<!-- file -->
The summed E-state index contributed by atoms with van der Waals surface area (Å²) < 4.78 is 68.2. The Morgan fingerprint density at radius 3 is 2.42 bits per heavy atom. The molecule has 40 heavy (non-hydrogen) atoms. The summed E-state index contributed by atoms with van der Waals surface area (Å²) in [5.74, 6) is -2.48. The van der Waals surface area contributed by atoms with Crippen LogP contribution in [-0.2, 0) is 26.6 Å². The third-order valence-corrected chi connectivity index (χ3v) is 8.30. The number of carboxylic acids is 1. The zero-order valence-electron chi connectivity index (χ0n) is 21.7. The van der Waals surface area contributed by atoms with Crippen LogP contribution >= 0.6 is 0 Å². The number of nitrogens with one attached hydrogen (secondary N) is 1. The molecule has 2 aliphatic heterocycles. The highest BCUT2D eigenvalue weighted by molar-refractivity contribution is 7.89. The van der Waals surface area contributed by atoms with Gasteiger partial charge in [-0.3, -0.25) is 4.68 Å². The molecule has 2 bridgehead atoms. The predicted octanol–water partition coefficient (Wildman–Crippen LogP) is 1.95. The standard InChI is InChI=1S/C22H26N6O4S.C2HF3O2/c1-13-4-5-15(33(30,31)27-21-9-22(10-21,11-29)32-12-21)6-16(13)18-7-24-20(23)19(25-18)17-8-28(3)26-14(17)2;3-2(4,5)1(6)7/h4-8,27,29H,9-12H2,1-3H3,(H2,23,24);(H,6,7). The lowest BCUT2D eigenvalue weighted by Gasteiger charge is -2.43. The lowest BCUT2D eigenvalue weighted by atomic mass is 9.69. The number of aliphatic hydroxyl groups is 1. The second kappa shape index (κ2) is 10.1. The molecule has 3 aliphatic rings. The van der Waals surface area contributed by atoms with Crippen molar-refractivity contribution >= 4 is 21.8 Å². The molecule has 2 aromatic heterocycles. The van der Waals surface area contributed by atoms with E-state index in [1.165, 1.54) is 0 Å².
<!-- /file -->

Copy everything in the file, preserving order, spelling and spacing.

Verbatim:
The summed E-state index contributed by atoms with van der Waals surface area (Å²) < 4.78 is 68.2. The Morgan fingerprint density at radius 3 is 2.42 bits per heavy atom. The molecule has 40 heavy (non-hydrogen) atoms. The summed E-state index contributed by atoms with van der Waals surface area (Å²) in [5.74, 6) is -2.48. The van der Waals surface area contributed by atoms with Crippen LogP contribution in [-0.2, 0) is 26.6 Å². The third-order valence-corrected chi connectivity index (χ3v) is 8.30. The number of carboxylic acids is 1. The zero-order valence-electron chi connectivity index (χ0n) is 21.7. The van der Waals surface area contributed by atoms with Crippen LogP contribution >= 0.6 is 0 Å². The number of nitrogens with one attached hydrogen (secondary N) is 1. The molecule has 2 aliphatic heterocycles. The highest BCUT2D eigenvalue weighted by molar-refractivity contribution is 7.89. The van der Waals surface area contributed by atoms with Gasteiger partial charge in [-0.3, -0.25) is 4.68 Å². The molecule has 2 bridgehead atoms. The predicted octanol–water partition coefficient (Wildman–Crippen LogP) is 1.95. The standard InChI is InChI=1S/C22H26N6O4S.C2HF3O2/c1-13-4-5-15(33(30,31)27-21-9-22(10-21,11-29)32-12-21)6-16(13)18-7-24-20(23)19(25-18)17-8-28(3)26-14(17)2;3-2(4,5)1(6)7/h4-8,27,29H,9-12H2,1-3H3,(H2,23,24);(H,6,7). The lowest BCUT2D eigenvalue weighted by Gasteiger charge is -2.43. The lowest BCUT2D eigenvalue weighted by atomic mass is 9.69. The number of aliphatic hydroxyl groups is 1. The second kappa shape index (κ2) is 10.1. The molecule has 3 aliphatic rings. The van der Waals surface area contributed by atoms with Crippen molar-refractivity contribution >= 4 is 21.8 Å². The molecule has 2 aromatic heterocycles. The van der Waals surface area contributed by atoms with E-state index in [1.165, 1.54) is 0 Å².